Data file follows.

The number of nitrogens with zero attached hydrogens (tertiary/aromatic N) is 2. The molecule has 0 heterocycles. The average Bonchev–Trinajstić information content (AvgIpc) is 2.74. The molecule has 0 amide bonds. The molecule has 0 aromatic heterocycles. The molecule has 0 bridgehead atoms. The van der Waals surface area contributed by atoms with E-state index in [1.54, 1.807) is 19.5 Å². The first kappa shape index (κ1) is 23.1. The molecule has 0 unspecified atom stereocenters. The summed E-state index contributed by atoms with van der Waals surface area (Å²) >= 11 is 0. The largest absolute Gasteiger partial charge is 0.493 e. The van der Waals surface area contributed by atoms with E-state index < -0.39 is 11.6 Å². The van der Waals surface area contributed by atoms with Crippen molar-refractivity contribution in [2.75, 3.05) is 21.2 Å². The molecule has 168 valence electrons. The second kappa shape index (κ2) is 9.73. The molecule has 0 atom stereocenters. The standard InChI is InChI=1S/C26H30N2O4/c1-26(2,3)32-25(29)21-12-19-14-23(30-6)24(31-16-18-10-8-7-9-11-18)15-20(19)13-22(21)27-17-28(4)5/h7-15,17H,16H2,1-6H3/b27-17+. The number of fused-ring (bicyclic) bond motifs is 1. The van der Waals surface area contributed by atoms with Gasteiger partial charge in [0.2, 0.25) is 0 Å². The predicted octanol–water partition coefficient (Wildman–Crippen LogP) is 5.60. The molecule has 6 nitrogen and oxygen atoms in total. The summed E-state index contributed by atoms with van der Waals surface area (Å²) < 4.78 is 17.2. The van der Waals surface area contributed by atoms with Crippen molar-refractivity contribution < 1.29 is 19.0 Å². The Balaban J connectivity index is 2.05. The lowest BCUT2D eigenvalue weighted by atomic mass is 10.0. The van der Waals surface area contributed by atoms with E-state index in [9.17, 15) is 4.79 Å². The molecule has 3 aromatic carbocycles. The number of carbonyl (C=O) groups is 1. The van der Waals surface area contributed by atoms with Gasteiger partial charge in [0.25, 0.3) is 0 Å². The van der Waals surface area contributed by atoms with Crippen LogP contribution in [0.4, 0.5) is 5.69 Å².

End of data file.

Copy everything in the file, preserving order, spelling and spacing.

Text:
The number of nitrogens with zero attached hydrogens (tertiary/aromatic N) is 2. The molecule has 0 heterocycles. The average Bonchev–Trinajstić information content (AvgIpc) is 2.74. The molecule has 0 amide bonds. The molecule has 0 aromatic heterocycles. The molecule has 0 bridgehead atoms. The van der Waals surface area contributed by atoms with E-state index in [1.54, 1.807) is 19.5 Å². The first kappa shape index (κ1) is 23.1. The molecule has 0 unspecified atom stereocenters. The summed E-state index contributed by atoms with van der Waals surface area (Å²) >= 11 is 0. The largest absolute Gasteiger partial charge is 0.493 e. The van der Waals surface area contributed by atoms with E-state index < -0.39 is 11.6 Å². The van der Waals surface area contributed by atoms with Crippen molar-refractivity contribution in [2.75, 3.05) is 21.2 Å². The molecule has 168 valence electrons. The second kappa shape index (κ2) is 9.73. The molecule has 0 atom stereocenters. The standard InChI is InChI=1S/C26H30N2O4/c1-26(2,3)32-25(29)21-12-19-14-23(30-6)24(31-16-18-10-8-7-9-11-18)15-20(19)13-22(21)27-17-28(4)5/h7-15,17H,16H2,1-6H3/b27-17+. The number of fused-ring (bicyclic) bond motifs is 1. The van der Waals surface area contributed by atoms with Gasteiger partial charge in [0.2, 0.25) is 0 Å². The predicted octanol–water partition coefficient (Wildman–Crippen LogP) is 5.60. The molecule has 6 nitrogen and oxygen atoms in total. The summed E-state index contributed by atoms with van der Waals surface area (Å²) < 4.78 is 17.2. The van der Waals surface area contributed by atoms with Crippen molar-refractivity contribution < 1.29 is 19.0 Å². The Balaban J connectivity index is 2.05. The lowest BCUT2D eigenvalue weighted by atomic mass is 10.0. The van der Waals surface area contributed by atoms with E-state index in [9.17, 15) is 4.79 Å². The molecule has 3 aromatic carbocycles. The number of carbonyl (C=O) groups is 1. The van der Waals surface area contributed by atoms with Gasteiger partial charge in [0.25, 0.3) is 0 Å². The van der Waals surface area contributed by atoms with Crippen LogP contribution in [0.4, 0.5) is 5.69 Å².